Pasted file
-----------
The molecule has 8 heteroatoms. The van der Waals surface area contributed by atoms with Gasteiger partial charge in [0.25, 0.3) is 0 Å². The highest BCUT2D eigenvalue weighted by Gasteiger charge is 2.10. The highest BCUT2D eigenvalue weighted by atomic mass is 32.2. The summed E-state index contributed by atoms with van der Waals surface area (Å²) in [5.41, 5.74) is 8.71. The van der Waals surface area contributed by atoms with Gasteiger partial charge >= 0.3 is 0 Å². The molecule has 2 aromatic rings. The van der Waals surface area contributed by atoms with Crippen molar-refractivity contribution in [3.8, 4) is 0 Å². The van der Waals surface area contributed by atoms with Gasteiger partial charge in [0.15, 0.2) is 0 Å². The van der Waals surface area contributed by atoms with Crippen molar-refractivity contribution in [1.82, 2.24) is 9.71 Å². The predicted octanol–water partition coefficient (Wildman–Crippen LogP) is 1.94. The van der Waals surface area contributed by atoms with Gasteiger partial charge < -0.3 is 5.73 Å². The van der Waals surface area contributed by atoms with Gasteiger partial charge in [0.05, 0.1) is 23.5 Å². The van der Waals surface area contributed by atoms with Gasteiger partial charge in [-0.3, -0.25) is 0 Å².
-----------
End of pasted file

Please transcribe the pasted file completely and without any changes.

The molecule has 8 heteroatoms. The van der Waals surface area contributed by atoms with Gasteiger partial charge in [0.25, 0.3) is 0 Å². The highest BCUT2D eigenvalue weighted by Gasteiger charge is 2.10. The highest BCUT2D eigenvalue weighted by atomic mass is 32.2. The summed E-state index contributed by atoms with van der Waals surface area (Å²) in [5.41, 5.74) is 8.71. The van der Waals surface area contributed by atoms with Gasteiger partial charge >= 0.3 is 0 Å². The molecule has 2 aromatic rings. The van der Waals surface area contributed by atoms with Crippen molar-refractivity contribution in [3.8, 4) is 0 Å². The van der Waals surface area contributed by atoms with Gasteiger partial charge in [0.15, 0.2) is 0 Å². The van der Waals surface area contributed by atoms with Crippen molar-refractivity contribution in [1.82, 2.24) is 9.71 Å². The predicted octanol–water partition coefficient (Wildman–Crippen LogP) is 1.94. The van der Waals surface area contributed by atoms with Gasteiger partial charge < -0.3 is 5.73 Å². The van der Waals surface area contributed by atoms with Gasteiger partial charge in [0.05, 0.1) is 23.5 Å². The van der Waals surface area contributed by atoms with Gasteiger partial charge in [-0.3, -0.25) is 0 Å².